miércoles, 20 de octubre de 2010

Bypass the browser sandbox with a Java Applet

This is an aproach we followed some months ago to bypass the browser sandbox and to be honest this solution (for our porpouses) was simply terrific. We want to share it because there's not a lot of documentation in the net about communicating your applet, browser and OS.

First a brief about how browsers "sandbox" work. All the browsers (at least the secure ones) have a tier that is called the "sand box", this "sand box" prevents executing harmfull code in a webpage, for example, this denies any operation in ports, hard drive, monitor, sound card, etc. This "sand box" is an important safe in all browsers because no one wants to enter a webpage and allow some nasty code to format our harddrive, but in the same way this limits the posibilities of the developers of writing code that interacts with the hardware of the user.

Our requirement was reading a string displayed in a webpage and when the user clicks a button send the string via serial COM. The possible approaches that we figured out are:

1. Using an ActiveX Control:


There's already a control that does this work.


This code will work only in Internet Explorer.
This is a payed solution.
Theres no security control in ActiveX.
We hate ActiveX!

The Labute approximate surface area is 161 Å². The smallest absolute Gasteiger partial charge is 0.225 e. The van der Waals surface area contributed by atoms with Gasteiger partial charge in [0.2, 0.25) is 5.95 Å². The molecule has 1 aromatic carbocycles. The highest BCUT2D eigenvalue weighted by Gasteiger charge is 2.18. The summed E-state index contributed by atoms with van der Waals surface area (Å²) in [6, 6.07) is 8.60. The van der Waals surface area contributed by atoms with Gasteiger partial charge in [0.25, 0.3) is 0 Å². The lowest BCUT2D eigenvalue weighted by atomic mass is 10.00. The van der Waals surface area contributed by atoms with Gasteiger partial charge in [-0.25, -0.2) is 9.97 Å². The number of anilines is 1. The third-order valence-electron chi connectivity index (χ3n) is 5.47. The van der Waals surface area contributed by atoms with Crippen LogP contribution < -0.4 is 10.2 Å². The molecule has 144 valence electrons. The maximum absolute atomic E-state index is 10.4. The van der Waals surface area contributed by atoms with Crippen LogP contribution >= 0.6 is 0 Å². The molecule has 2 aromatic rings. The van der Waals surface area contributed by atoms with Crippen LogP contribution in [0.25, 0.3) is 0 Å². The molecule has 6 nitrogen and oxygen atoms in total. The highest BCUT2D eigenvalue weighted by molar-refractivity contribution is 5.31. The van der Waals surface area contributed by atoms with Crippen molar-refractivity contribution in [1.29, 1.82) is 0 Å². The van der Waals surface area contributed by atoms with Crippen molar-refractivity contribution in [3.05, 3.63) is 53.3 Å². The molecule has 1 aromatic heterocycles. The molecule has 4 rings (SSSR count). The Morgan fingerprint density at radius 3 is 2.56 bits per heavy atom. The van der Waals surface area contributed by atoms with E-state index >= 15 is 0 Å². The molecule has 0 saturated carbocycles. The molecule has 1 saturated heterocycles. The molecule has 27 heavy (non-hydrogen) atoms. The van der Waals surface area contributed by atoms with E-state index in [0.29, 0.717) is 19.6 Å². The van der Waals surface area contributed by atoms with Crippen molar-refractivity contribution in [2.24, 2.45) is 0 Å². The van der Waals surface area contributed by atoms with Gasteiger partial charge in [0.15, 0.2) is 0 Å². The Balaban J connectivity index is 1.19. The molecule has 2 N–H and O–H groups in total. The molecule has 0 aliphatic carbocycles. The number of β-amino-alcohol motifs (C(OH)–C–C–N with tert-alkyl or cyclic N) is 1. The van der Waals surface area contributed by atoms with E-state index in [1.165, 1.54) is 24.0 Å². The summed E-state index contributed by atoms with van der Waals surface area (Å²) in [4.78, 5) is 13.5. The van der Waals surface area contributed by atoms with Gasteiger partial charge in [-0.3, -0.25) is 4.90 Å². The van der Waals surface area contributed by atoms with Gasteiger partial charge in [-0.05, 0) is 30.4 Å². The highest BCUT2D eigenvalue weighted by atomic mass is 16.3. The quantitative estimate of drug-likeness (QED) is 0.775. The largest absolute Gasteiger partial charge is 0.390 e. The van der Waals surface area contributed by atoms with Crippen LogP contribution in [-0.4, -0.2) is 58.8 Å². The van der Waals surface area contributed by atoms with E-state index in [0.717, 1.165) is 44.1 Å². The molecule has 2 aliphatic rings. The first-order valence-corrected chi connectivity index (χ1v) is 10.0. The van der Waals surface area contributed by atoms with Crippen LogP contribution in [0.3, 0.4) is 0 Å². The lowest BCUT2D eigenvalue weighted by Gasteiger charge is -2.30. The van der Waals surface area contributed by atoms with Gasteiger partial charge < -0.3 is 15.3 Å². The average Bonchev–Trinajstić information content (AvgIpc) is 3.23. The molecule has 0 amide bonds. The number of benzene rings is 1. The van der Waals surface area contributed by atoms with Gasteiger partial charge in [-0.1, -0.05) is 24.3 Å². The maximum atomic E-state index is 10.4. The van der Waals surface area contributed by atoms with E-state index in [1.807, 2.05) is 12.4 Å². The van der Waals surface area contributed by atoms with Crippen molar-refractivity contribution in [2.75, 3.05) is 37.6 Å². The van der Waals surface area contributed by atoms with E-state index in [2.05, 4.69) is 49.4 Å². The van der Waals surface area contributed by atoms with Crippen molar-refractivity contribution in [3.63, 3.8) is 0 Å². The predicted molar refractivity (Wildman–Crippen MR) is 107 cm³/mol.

2. Use an stand alone application and comunicate with the browser using a common database.


Easy to implement. We know how to comunicate a web page using php,jsp,etc to a database and we know how to communicate a stand alone to a database.
Is free.


You will have three diferent systems to mantain. A common and accesible database, some server pages and a stand alone.
You will have to provide a lot of configuration information to your customer. A database conection, how to install your standalone, etc.
You will need to implement a polling algorithm in the standalone that reads every X time the database for changes. This is really really nasty.

3. Using a Java Applet!


You can embed the applet in the page and the user does not have to install anything. When he enters the page the applet installs automatically.
The applet can be signed to provide a high level of security.
You only need to mantain one component, the Applet!
Is free.


Lately the people is stopping using applets. The applet boom has passed and now is really strange to find new implementations using this technology.
You need to install the JRE in the client terminal.


4. Using Google native code HTML5 libraries. This is really an extra because is not ready for production.